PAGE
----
Book Review: The Outsiders by S. E. Hinton

Rating: 3.5 out of 5.

I should probably not read books that are considered classics anymore.

Book CWs

  • Child endangerment
  • Bullying
  • Abuse
  • Fighting
  • Profanity
  • Character Death


The greaser vs. Soc war has been going on for years, but no one really knows why. Socs have money, privilege, and prestige. Greasers, on the other hand, are hoodlums who spend most of their time robbing stores and smoking cigarettes.

Ponyboy Curtis has been a greaser for all 14 years of his life, something he is very proud of. And though he aims to stay out of trouble, he’s always willing to show up to a rumble to protect his fellow greasers. But when Ponyboy finds himself on the run from the law, he is finally forced to reevaluate what exactly it means to be a greaser or a Soc.

Review (No Spoilers)

I remember reading That was Then, This is Now in 8th grade for my English class and I think I liked it? I honestly can’t remember and I’m not sure why they had us read the follow up novel to The Outsiders without us reading The Outsiders first. I bought this book from Barnes & Noble because it was a signed copy and I felt like I would enjoy it. I’m ashamed to say that I probably shouldn’t have gotten it.

The plot follows a rivalry between two “gangs” and what I enjoyed the most was reading Ponyboy’s feelings about the whole situation. He was basically a child thrown into a world of chaos and he had some great things to say. Around 1/4 of the way through the book, I felt like I had a good idea of where it was heading, and then it ended up heading in a totally different direction. Admittedly, the direction it ended up going was literally written on the blurb, which for some reason I didn’t read beforehand. It actually looped back to what I was expecting though, so I wasn’t necessarily upset.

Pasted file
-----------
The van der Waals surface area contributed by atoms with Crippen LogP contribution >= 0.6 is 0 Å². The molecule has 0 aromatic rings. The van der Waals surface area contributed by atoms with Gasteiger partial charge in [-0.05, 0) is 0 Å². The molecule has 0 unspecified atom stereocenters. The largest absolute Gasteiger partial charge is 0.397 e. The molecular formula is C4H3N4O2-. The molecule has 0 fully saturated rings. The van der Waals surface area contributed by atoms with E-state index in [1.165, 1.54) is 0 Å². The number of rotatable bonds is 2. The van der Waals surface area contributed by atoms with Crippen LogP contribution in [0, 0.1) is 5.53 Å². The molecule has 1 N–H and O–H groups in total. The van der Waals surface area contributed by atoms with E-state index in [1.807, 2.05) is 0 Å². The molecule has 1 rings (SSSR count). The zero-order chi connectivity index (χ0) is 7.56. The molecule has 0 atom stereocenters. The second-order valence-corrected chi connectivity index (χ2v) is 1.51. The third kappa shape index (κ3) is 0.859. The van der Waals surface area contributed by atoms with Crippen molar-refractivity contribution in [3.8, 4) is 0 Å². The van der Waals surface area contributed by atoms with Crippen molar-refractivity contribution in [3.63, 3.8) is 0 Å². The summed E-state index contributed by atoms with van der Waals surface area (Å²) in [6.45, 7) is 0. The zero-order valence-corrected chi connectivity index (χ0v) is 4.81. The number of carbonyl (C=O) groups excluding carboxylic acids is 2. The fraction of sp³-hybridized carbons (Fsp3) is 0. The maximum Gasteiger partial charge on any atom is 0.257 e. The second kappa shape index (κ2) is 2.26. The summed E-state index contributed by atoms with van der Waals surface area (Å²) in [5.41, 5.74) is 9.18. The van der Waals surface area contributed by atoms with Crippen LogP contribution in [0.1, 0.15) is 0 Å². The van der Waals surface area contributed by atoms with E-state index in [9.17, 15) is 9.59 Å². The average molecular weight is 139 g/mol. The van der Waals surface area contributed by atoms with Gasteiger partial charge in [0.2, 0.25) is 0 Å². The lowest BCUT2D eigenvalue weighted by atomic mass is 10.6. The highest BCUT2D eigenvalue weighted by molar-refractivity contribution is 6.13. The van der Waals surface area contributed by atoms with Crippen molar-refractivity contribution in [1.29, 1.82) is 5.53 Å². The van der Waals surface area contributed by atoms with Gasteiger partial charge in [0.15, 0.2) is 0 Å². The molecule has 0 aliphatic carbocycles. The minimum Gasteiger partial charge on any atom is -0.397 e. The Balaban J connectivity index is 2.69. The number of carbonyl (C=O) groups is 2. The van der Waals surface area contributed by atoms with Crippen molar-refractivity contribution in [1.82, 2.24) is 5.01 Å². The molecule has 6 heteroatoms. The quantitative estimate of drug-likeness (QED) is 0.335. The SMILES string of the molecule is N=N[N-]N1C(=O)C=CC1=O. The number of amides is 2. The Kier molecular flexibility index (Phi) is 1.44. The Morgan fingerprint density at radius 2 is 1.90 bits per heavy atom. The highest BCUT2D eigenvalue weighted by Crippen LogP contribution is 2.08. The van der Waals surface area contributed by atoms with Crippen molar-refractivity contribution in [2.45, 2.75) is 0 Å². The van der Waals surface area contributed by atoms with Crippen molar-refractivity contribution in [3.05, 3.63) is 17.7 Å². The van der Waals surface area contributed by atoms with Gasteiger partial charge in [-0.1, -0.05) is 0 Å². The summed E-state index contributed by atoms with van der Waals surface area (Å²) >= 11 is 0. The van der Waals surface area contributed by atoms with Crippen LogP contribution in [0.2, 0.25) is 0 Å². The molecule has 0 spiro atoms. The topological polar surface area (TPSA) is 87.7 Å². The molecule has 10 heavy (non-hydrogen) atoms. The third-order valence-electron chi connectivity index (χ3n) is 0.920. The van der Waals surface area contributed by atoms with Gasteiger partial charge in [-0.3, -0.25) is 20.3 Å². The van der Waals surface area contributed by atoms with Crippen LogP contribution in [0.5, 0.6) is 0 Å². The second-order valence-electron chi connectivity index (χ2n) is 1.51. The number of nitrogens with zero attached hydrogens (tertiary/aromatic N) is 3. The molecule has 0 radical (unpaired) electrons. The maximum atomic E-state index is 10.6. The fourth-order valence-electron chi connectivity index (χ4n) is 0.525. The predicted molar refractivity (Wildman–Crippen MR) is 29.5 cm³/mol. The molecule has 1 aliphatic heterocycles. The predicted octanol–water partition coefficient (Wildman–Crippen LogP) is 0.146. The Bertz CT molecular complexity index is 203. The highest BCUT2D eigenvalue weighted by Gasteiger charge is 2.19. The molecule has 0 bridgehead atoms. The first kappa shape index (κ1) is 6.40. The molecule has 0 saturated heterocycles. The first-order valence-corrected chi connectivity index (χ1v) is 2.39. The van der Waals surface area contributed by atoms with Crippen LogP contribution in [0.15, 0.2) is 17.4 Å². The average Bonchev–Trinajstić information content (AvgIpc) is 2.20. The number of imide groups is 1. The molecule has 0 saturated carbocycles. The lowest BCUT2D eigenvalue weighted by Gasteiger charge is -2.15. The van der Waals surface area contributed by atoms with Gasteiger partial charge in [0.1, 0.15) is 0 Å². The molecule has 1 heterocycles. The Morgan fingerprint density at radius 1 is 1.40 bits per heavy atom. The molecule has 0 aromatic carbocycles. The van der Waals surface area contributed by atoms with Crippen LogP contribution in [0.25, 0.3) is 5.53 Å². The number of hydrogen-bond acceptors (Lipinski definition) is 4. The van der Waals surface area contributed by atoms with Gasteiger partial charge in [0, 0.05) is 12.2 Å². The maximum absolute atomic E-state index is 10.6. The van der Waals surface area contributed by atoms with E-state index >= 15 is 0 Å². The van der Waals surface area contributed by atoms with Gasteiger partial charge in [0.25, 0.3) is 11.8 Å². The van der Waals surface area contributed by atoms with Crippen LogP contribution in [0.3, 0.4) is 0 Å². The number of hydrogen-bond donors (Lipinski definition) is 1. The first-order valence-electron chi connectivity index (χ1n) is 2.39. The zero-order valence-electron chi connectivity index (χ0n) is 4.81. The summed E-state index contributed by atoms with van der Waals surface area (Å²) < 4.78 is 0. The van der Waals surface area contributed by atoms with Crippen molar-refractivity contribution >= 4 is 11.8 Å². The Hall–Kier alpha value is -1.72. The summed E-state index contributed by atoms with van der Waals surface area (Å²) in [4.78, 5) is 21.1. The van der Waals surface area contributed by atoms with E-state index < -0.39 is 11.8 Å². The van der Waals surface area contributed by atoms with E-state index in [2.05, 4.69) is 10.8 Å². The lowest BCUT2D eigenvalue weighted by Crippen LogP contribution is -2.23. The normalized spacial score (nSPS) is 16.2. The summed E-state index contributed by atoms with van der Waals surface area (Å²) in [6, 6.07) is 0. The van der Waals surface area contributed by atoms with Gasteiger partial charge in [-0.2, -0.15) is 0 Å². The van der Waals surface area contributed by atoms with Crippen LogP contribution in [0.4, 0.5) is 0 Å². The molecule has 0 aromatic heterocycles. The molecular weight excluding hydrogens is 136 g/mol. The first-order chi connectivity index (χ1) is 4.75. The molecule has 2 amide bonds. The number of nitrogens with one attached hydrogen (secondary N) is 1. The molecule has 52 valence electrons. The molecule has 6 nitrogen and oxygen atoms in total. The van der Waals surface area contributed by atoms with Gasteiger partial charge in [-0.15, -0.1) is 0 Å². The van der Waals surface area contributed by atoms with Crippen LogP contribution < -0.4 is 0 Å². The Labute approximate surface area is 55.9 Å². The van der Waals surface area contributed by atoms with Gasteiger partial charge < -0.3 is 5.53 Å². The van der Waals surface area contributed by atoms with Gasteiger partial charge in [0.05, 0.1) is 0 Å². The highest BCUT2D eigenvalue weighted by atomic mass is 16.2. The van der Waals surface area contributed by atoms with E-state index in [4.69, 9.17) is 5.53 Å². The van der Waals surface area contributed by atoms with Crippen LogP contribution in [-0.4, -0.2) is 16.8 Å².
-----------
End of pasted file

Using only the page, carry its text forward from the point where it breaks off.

The reason I rated this book 3 stars was because I was unsatisfied with how little of Ponyboy’s story I saw. The entire book occurs in a very short amount of time, and I would have preferred for it to have showed more. By the end of the book, I had racked up a whole bunch of questions and I had no answers. I felt as if it said a lot without really telling me much.

I told my partner that this felt very much like a classic book. I find that I can’t really get into classics because to me the plots are average and don’t really pull me in. I was going to give this book 3 stars, but I liked the last chapter enough to push it up a bit. I also had the 50th year anniversary edition which has super cool extras at the end, if anyone’s interested in those.

In 2018, I DNFed Pride and Prejudice. In 2019, I very nearly DNFed Slaughterhouse Five, and finished it only because I was using it for a readathon prompt. I ended up rating it 1 star (RIP). This is my third straight year in a row that I’ve disliked a classic. I figure I should probably stay away from them for now.

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